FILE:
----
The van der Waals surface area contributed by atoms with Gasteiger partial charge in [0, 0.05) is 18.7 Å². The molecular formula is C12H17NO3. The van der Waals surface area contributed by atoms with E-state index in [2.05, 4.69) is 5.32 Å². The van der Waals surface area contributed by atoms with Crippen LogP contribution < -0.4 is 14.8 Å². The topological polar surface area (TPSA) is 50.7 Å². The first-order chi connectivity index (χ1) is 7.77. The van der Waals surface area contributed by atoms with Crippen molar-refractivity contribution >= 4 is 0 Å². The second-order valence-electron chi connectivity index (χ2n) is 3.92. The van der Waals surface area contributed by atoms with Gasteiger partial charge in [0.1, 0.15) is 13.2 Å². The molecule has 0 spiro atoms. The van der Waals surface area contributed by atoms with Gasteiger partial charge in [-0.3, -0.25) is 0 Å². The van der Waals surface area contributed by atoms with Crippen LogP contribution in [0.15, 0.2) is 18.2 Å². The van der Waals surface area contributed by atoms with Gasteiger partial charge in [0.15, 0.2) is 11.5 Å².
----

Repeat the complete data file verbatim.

The van der Waals surface area contributed by atoms with Gasteiger partial charge in [0, 0.05) is 18.7 Å². The molecular formula is C12H17NO3. The van der Waals surface area contributed by atoms with E-state index in [2.05, 4.69) is 5.32 Å². The van der Waals surface area contributed by atoms with Crippen LogP contribution < -0.4 is 14.8 Å². The topological polar surface area (TPSA) is 50.7 Å². The first-order chi connectivity index (χ1) is 7.77. The van der Waals surface area contributed by atoms with Crippen molar-refractivity contribution >= 4 is 0 Å². The second-order valence-electron chi connectivity index (χ2n) is 3.92. The van der Waals surface area contributed by atoms with Gasteiger partial charge in [0.1, 0.15) is 13.2 Å². The molecule has 0 spiro atoms. The van der Waals surface area contributed by atoms with Gasteiger partial charge in [-0.3, -0.25) is 0 Å². The van der Waals surface area contributed by atoms with Crippen LogP contribution in [0.15, 0.2) is 18.2 Å². The van der Waals surface area contributed by atoms with Gasteiger partial charge in [0.15, 0.2) is 11.5 Å².